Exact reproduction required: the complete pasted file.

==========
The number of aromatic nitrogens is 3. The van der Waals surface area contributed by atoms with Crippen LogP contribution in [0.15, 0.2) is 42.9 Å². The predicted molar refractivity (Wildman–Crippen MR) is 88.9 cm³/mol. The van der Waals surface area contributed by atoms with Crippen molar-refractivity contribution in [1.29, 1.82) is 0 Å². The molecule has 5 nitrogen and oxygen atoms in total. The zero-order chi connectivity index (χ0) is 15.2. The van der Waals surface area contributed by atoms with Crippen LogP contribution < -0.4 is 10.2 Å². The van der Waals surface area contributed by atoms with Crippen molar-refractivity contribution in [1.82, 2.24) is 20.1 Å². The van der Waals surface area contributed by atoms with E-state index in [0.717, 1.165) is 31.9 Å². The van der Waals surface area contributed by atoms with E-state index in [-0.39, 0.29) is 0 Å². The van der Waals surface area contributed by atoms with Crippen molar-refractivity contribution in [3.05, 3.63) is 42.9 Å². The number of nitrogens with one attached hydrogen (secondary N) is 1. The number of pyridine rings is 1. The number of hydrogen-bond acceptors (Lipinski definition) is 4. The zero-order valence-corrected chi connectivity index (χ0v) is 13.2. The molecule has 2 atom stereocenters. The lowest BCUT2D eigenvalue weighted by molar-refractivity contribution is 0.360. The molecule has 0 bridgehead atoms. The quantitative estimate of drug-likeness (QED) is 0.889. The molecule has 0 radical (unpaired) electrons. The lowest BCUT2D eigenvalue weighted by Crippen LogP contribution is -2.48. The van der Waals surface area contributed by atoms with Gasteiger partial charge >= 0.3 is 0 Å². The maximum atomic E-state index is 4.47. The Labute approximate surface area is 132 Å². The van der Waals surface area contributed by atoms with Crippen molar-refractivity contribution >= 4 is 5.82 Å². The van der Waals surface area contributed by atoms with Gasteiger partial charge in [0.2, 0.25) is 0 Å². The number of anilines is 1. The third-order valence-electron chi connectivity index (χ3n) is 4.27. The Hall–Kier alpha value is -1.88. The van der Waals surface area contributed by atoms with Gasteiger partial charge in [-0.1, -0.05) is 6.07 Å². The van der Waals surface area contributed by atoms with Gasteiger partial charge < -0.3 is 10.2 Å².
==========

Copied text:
The number of aromatic nitrogens is 3. The van der Waals surface area contributed by atoms with Crippen LogP contribution in [0.15, 0.2) is 42.9 Å². The predicted molar refractivity (Wildman–Crippen MR) is 88.9 cm³/mol. The van der Waals surface area contributed by atoms with Crippen molar-refractivity contribution in [1.29, 1.82) is 0 Å². The molecule has 5 nitrogen and oxygen atoms in total. The zero-order chi connectivity index (χ0) is 15.2. The van der Waals surface area contributed by atoms with Crippen LogP contribution < -0.4 is 10.2 Å². The van der Waals surface area contributed by atoms with Crippen molar-refractivity contribution in [1.82, 2.24) is 20.1 Å². The van der Waals surface area contributed by atoms with E-state index in [0.717, 1.165) is 31.9 Å². The van der Waals surface area contributed by atoms with E-state index in [-0.39, 0.29) is 0 Å². The van der Waals surface area contributed by atoms with Crippen molar-refractivity contribution in [3.05, 3.63) is 42.9 Å². The number of nitrogens with one attached hydrogen (secondary N) is 1. The number of pyridine rings is 1. The number of hydrogen-bond acceptors (Lipinski definition) is 4. The zero-order valence-corrected chi connectivity index (χ0v) is 13.2. The molecule has 2 atom stereocenters. The lowest BCUT2D eigenvalue weighted by molar-refractivity contribution is 0.360. The molecule has 0 bridgehead atoms. The quantitative estimate of drug-likeness (QED) is 0.889. The molecule has 0 radical (unpaired) electrons. The lowest BCUT2D eigenvalue weighted by Crippen LogP contribution is -2.48. The van der Waals surface area contributed by atoms with Gasteiger partial charge >= 0.3 is 0 Å². The maximum atomic E-state index is 4.47. The Labute approximate surface area is 132 Å². The van der Waals surface area contributed by atoms with Crippen molar-refractivity contribution >= 4 is 5.82 Å². The van der Waals surface area contributed by atoms with Gasteiger partial charge in [0.2, 0.25) is 0 Å². The number of anilines is 1. The third-order valence-electron chi connectivity index (χ3n) is 4.27. The Hall–Kier alpha value is -1.88. The van der Waals surface area contributed by atoms with Gasteiger partial charge in [-0.1, -0.05) is 6.07 Å². The van der Waals surface area contributed by atoms with Gasteiger partial charge < -0.3 is 10.2 Å².